Ironwood, Forest Labs Drug for Chronic Constipation Passes Two Pivotal Trials

11/3/09Follow @xconomy

Cambridge, MA-based Ironwood Pharmaceuticals has some new evidence out this morning that its lead drug candidate is an effective treatment for patients with chronic constipation.

Ironwood and its partner, New York-based Forest Laboratories (NYSE: FRX) said last night that the drug, linaclotide, passed the test in a pair of pivotal clinical trials. A significant percentange of patients who got a once-daily dose of the drug experienced relief from their constipation, the primary goal of the studies, as well as relief from bloating and abdominal discomfort. The most common adverse events in patients on the Ironwood drug were diarrhea, flatulence and abdominal pain; 7.4 percent of patients taking the drug dropped out of the studies, compared to 4.2 of the patients who were on a placebo.

This result means that Ironwood and Forest essentially have two down, two to go with their clinical-trial plan for the new drug. About 1,270 patients were enrolled in these two constipation trials, and the companies expect results from two more pivotal trials among 1,600 more patients who have irritable bowel syndrome with constipation. Results from those trials are expected in the second half of 2010, the companies said. Forest has been quite bullish on this drug’s prospects, noting that estimated 26 million Americans have chronic constipation, there are few available therapies for it, and the Ironwood drug has a novel mode of action. The U.S. health care system spends more than $25 billion a year on treating irritable bowel syndrome, according to Forest Laboratories’ annual report. If approved, linaclotide could generated $572 million in annual sales by 2015, according to Tom Russo, an analyst with Robert W. Baird.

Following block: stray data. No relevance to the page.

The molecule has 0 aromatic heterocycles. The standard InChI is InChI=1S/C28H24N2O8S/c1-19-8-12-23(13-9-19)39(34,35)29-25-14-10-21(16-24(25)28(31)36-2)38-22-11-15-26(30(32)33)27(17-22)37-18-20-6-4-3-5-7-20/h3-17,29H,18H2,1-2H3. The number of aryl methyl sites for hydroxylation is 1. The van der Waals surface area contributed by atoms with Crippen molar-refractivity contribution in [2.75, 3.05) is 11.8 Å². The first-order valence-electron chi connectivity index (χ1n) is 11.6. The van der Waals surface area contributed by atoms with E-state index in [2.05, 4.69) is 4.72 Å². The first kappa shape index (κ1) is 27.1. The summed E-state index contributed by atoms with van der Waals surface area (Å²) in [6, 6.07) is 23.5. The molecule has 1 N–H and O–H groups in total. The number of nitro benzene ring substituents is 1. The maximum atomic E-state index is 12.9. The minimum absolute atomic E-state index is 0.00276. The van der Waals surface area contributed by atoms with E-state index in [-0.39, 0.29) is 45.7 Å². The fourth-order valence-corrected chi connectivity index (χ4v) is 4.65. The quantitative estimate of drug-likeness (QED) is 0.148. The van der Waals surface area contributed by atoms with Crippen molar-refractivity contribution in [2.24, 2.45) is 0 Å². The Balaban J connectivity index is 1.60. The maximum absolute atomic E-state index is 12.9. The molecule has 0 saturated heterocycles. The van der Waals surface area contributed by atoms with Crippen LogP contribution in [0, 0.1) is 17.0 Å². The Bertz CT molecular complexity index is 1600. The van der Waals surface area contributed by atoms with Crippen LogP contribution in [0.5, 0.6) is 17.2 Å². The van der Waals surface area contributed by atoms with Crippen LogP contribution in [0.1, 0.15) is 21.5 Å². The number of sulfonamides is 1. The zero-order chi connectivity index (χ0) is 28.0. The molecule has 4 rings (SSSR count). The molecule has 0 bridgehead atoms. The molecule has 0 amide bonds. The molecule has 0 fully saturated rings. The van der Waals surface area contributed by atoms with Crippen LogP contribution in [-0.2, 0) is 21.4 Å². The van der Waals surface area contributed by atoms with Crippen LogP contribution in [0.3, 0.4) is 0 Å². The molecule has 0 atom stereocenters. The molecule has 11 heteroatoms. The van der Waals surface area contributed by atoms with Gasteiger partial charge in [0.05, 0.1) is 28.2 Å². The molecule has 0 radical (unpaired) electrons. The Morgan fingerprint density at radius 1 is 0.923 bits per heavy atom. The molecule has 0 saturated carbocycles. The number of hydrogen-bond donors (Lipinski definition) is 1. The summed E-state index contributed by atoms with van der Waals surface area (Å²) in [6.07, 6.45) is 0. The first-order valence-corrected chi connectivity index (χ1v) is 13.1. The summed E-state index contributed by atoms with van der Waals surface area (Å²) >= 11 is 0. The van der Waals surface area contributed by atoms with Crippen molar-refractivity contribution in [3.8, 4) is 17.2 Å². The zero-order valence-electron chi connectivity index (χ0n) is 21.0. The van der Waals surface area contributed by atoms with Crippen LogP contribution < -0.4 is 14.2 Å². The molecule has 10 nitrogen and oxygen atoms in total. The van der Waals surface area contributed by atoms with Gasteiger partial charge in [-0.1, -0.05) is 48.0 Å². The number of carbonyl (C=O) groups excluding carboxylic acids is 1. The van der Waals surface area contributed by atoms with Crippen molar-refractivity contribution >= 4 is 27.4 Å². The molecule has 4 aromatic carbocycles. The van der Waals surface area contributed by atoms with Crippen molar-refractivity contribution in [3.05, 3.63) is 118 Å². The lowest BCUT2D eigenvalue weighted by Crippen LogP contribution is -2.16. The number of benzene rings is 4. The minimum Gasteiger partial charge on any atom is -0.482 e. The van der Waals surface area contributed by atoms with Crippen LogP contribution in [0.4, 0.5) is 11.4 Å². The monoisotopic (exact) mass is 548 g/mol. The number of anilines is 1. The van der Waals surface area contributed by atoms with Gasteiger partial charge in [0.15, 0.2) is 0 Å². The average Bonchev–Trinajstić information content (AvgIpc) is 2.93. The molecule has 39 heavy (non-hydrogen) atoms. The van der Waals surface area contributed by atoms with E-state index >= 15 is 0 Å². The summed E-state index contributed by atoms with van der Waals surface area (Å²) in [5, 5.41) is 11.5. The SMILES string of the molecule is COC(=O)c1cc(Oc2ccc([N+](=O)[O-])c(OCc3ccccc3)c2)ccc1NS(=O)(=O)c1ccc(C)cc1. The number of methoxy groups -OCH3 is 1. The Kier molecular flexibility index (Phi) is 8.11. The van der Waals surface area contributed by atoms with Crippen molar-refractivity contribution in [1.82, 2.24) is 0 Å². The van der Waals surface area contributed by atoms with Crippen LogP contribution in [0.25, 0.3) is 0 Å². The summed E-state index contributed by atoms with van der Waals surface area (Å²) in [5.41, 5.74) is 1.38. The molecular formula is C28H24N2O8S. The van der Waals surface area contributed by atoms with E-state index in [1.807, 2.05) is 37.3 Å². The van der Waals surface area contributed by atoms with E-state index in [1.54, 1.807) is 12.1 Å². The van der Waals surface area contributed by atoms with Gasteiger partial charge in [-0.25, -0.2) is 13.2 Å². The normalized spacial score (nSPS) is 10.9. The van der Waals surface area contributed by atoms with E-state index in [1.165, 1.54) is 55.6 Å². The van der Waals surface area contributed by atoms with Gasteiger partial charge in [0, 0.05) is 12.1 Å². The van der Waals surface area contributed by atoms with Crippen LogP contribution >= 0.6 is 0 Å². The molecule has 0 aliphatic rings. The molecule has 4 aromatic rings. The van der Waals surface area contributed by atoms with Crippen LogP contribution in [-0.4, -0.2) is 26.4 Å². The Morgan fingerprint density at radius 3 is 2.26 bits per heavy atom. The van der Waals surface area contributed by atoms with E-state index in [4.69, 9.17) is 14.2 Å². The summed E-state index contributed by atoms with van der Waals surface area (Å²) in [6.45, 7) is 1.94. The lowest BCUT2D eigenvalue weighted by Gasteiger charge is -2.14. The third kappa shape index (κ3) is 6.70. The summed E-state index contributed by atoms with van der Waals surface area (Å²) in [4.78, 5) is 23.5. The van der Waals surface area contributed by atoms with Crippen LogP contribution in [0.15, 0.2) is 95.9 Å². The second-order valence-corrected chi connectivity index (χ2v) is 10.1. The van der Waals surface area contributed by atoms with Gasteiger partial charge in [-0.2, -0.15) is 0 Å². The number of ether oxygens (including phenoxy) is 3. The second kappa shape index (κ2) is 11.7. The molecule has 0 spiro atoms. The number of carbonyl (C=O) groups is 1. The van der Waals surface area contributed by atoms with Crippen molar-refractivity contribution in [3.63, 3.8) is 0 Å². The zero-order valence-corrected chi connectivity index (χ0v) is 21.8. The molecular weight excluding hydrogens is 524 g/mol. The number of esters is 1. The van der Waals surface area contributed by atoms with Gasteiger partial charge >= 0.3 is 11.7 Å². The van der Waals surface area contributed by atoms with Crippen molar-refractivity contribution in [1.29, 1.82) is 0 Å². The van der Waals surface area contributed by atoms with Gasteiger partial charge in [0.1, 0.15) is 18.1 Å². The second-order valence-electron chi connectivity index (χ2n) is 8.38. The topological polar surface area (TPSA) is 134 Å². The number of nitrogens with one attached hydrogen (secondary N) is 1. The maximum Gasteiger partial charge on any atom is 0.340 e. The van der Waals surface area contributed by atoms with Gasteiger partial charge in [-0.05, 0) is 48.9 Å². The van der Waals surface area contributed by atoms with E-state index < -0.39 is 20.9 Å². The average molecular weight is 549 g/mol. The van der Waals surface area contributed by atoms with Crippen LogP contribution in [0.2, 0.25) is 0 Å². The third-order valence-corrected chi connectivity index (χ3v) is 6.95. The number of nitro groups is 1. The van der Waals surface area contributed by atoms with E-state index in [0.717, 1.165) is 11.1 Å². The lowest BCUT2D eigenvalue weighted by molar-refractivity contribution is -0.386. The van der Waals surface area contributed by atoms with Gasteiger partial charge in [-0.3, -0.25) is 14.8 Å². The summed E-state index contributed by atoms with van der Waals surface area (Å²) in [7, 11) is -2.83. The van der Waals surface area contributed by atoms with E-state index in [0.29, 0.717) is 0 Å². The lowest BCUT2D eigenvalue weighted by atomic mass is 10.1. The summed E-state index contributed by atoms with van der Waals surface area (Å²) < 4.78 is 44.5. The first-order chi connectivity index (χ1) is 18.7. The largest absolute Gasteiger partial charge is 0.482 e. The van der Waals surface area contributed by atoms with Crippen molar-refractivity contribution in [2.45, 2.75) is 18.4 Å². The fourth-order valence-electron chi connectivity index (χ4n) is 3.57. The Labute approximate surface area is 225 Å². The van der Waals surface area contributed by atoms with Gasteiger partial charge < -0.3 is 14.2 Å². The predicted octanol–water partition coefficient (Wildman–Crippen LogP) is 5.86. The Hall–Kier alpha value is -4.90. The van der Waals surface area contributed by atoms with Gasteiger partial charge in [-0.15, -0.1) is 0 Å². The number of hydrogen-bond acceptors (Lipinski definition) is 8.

The results “confirm the potential for linaclotide to bring relief to the millions of patients suffering from many of the symptoms associated with chronic constipation,” said Forest CEO Howard Solomon in a statement. Ironwood CEO Peter Hecht noted that the company was glad to see the pivotal study results reproduce what was observed in smaller studies.

Ironwood has been able to raise more than $306 million since its founding, and accumulate more than $100 million in the bank now, thanks largely to having a drug with an unusual profile targeted at a common condition that’s tough to treat. Linaclotide is a peptide, and while most peptides are injected, Ironwood turned its drug into an oral pill that can withstand stomach acids, work its way into the intestines, and do its job there, without being absorbed into the bloodstream, where it can cause side effects, Hecht has said. The drug is thought to act by stimulating secretions of fluids into the intestines, which softens stool and helps people have easier bowel movements.

Forest Labs shares climbed almost 2 percent to $27.93 at 11 am Eastern today.

Digging a little further into the data, this drug doesn’t appear to help everybody. Both studies considered a patient a “responder” if he or she reported at least three complete, spontaneous bowel movements per week, and an increase of at least one of those bowel movements per week over a baseline period for at least nine weeks during the 12-week treatment period.

In the first study, about 16 percent of patients on a low dose of linaclotide achieved that definition of success, while 21.3 percent did that well on a higher dose, compared with about 6 percent of patients taking a placebo, the companies said. The second study found the low dose was actually slightly better than the high dose (21.2 versus 19.4 percent response rates), compared to 3.3 percent in the placebo group.

While that might not sound like an amazing response rate for the drug, these patients sound they were feeling pretty bad entering the study. During that two-week baseline period of the study, 72 percent of the patients had no complete, spontaneous bowel movements. The medical term is defined as when a patient reports they felt a complete emptying of the bowel.

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